Oh dearie dear. How shall I put this one... hmmm... They have a big battle (several) and then (depending on the text) Horus seduces Set or Set seduces Horus (yes, homosexuality among the gods.) Isis puts Set's semen on lettuce which is then fed to Set (by Horus) and Set becomes pregnant by Horus.
www.marysia.com...

That's kind of the extreme Readers' Digest version. I suggest looking up the longer version.


9. Horus had 12 followers. Jesus had 12 disciples.

Horus was a god (and one of the oldest) and had millions of followers.


10. Horus performed miracles like healing the sick and walking on water. Jesus performed miracles like healing the sick and walking on water.

Horus was never invoked to heal the sick, nor did he heal the sick. He flew... he didn't walk on water.


11. Horus raised someone from the grave [his father Osiris] Jesus raised Lazarus [notice the name similarity] from the grave. Lazarus is short for Elasarus - the “us” on the end is romanized. Elasarus was derived from “El-Asar” which was the name given to Osiris.

Oyyyyyyyyy. Actually, it was Isis who ressurected Osiris. Horus avenged him:
www.marysia.com...


12. Horus was buried and resurrected in the city of Anu. The place Bethany mentioned in John was a derivative of the words “Bet” and “Anu” which translates “the house of Anu”. The ‘y’ on the end of bethany is interchangeable with the letter ‘u’.

Newsflash: Horus isn't dead.


13. Horus was killed by crucifixtion. Jesus was crucified.

14. Horus was accompanied by two thieves at the crucifixtion. Jesus was crucified with two thieves.

15. Horus was buried in a tomb at Anu. Jesus was buried in a tomb located in Bethany [Bet-Anu].

16. Horus was resurrected after 3 days. Jesus was “said” to resurrected after over a period of three days.

See above. Horus never died.


17. The resurrection of Horus was announced by three women. The resurrection of Jesus was announced by three women.

Ditto.


18. Horus was given the titel KRST which means “anointed one” Jesus was given the title Christ [Christos] meaning “anointed one”

I'm sort of speechless at that one. But... no.

Sorry to be so rough on the material, but it really is invented scholarship.

The Romans did adopt and blend the myths of Mary and of Isis, and there's some similarities between them:
en.wikipedia.org...

So... bottom line... although I'm sympatheti cto the claim of Jesus as being strictly a mythic figure, the parallels between Jesus and Horus were invented (shamefully) by someone in the late 20th century and should not be taken seriously.

Remember: Always go to the Original Sources on the documents.


[edit on 7-7-2007 by Byrd]



posted on Jul, 7 2007 @ 10:30 PM
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Good one Byrd, lol. Taking one the misinterpretations one by one is surely taxing. I just wanted to point out the obvious, that the theme of the hero rising from death is not exactly new with Christ, leaving aside the question of (His) historical existence (though I seem to remember some kind of discovery of a ceramic shard in Italy bearing the name "Christ" from somewhere...). Comparisons of this kind are entirely not new - methinks it is more accurate to compare Dionysus for example to Christ than Horus. C.G. Jung's concept of the universal unconscious was in part created to deal with the stunning repitition of certain mythical themes in human history -called "archetypes" > which often are difficult to account for causally within the geographical/cultural variation found within the historicity of the human species - see Joseph Campbell (or Mircea Elliade) whose work (Hero of 1000 masks I think it was) inspired George Lucas' Star Wars. Traditional understandings of the "Shaman" almost always revolve about a symbolic/?literal death and rebirth. I do believe Christ was a historical figure (I find no reason to discount what are apparently eyewitness accounts to be found within what has come to be called the bible) I also believe that there is a kind of reality that is not totally actual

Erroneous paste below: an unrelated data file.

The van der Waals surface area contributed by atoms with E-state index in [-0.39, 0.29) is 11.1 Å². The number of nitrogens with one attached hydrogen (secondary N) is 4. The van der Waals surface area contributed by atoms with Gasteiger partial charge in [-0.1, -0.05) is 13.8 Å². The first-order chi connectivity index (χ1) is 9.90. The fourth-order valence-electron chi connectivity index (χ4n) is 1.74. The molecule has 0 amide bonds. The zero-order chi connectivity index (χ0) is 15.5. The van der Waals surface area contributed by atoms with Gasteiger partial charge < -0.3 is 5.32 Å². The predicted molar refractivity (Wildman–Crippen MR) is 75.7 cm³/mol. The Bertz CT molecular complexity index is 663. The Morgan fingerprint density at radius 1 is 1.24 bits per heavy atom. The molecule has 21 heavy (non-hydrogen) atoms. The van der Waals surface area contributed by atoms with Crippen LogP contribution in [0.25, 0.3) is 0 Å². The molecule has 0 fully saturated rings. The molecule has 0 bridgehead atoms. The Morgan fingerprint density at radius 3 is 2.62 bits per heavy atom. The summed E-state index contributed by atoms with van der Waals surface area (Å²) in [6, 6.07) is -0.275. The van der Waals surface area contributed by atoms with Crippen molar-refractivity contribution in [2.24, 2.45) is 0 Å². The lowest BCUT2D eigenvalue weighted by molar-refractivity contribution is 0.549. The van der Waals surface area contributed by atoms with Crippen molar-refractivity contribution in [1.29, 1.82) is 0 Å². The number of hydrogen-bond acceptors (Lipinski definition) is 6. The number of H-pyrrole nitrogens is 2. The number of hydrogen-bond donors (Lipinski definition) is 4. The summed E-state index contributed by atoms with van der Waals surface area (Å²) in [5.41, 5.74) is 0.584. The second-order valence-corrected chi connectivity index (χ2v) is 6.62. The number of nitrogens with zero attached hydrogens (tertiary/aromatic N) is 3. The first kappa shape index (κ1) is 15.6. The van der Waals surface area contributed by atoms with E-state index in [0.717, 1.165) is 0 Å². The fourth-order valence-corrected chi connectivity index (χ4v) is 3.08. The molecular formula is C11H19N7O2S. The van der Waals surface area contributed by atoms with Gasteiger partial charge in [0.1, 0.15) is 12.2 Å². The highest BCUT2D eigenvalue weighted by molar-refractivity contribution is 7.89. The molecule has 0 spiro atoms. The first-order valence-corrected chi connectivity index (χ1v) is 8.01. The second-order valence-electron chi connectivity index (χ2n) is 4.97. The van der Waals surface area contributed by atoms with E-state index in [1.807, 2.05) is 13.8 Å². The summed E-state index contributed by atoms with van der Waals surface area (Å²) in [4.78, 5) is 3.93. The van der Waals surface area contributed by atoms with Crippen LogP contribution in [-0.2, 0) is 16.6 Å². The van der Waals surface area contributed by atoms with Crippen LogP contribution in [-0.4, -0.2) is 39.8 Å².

.



posted on Jul, 7 2007 @ 10:54 PM
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Originally posted by NJE777
Do not try to turn this thread into a Athiest/Christian debate.



Please reread my post. None of it was about you. It was about the article you posted the link too. I read a couple of the articles besides that one and I see zero references to sources of information. If I missed a page, well I'm at least as perfect as you are.

I did not mention my religious beliefs either. You need to read my post without the preconceived notions. I do happen to be Christian but I have no problem with Atheists, nor do I have a problem with any Religion. I thought this thread was from a historical perspective.

You did state clearly in the title, without a question mark, that "Jesus Christ is Horus". That is a statement of fact is it not? I apologize if you simply forgot the question mark and I misunderstood. Others will think the same so maybe you should consider adding a question mark to the title?